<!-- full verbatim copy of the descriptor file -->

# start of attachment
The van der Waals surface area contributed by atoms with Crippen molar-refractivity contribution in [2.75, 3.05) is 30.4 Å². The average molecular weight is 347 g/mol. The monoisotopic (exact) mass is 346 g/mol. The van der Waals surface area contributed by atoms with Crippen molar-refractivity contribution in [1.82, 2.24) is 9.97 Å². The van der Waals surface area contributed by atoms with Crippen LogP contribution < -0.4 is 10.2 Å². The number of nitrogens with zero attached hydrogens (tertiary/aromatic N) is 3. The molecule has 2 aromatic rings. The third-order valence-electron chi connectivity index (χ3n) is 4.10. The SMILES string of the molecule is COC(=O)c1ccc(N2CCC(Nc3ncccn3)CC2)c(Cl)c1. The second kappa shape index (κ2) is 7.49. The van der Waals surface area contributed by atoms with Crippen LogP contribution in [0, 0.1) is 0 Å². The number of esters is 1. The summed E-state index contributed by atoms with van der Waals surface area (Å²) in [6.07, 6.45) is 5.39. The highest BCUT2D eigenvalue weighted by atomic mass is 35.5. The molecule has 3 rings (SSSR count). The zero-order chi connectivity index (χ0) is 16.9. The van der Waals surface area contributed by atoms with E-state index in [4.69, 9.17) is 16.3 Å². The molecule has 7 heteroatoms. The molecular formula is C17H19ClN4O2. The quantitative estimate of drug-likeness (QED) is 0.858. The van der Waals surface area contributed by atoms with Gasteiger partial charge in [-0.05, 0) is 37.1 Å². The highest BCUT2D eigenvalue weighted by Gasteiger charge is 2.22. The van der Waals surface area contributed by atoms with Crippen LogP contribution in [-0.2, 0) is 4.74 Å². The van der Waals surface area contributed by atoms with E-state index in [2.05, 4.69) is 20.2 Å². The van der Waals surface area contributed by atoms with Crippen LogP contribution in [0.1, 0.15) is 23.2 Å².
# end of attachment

The van der Waals surface area contributed by atoms with Crippen molar-refractivity contribution in [2.75, 3.05) is 30.4 Å². The average molecular weight is 347 g/mol. The monoisotopic (exact) mass is 346 g/mol. The van der Waals surface area contributed by atoms with Crippen molar-refractivity contribution in [1.82, 2.24) is 9.97 Å². The van der Waals surface area contributed by atoms with Crippen LogP contribution < -0.4 is 10.2 Å². The number of nitrogens with zero attached hydrogens (tertiary/aromatic N) is 3. The molecule has 2 aromatic rings. The third-order valence-electron chi connectivity index (χ3n) is 4.10. The SMILES string of the molecule is COC(=O)c1ccc(N2CCC(Nc3ncccn3)CC2)c(Cl)c1. The second kappa shape index (κ2) is 7.49. The van der Waals surface area contributed by atoms with Crippen LogP contribution in [0, 0.1) is 0 Å². The number of esters is 1. The summed E-state index contributed by atoms with van der Waals surface area (Å²) in [6.07, 6.45) is 5.39. The highest BCUT2D eigenvalue weighted by atomic mass is 35.5. The molecule has 3 rings (SSSR count). The zero-order chi connectivity index (χ0) is 16.9. The van der Waals surface area contributed by atoms with E-state index in [4.69, 9.17) is 16.3 Å². The molecule has 7 heteroatoms. The molecular formula is C17H19ClN4O2. The quantitative estimate of drug-likeness (QED) is 0.858. The van der Waals surface area contributed by atoms with Gasteiger partial charge in [-0.05, 0) is 37.1 Å². The highest BCUT2D eigenvalue weighted by Gasteiger charge is 2.22. The van der Waals surface area contributed by atoms with Crippen LogP contribution in [-0.2, 0) is 4.74 Å². The van der Waals surface area contributed by atoms with E-state index in [2.05, 4.69) is 20.2 Å². The van der Waals surface area contributed by atoms with Crippen LogP contribution in [0.1, 0.15) is 23.2 Å².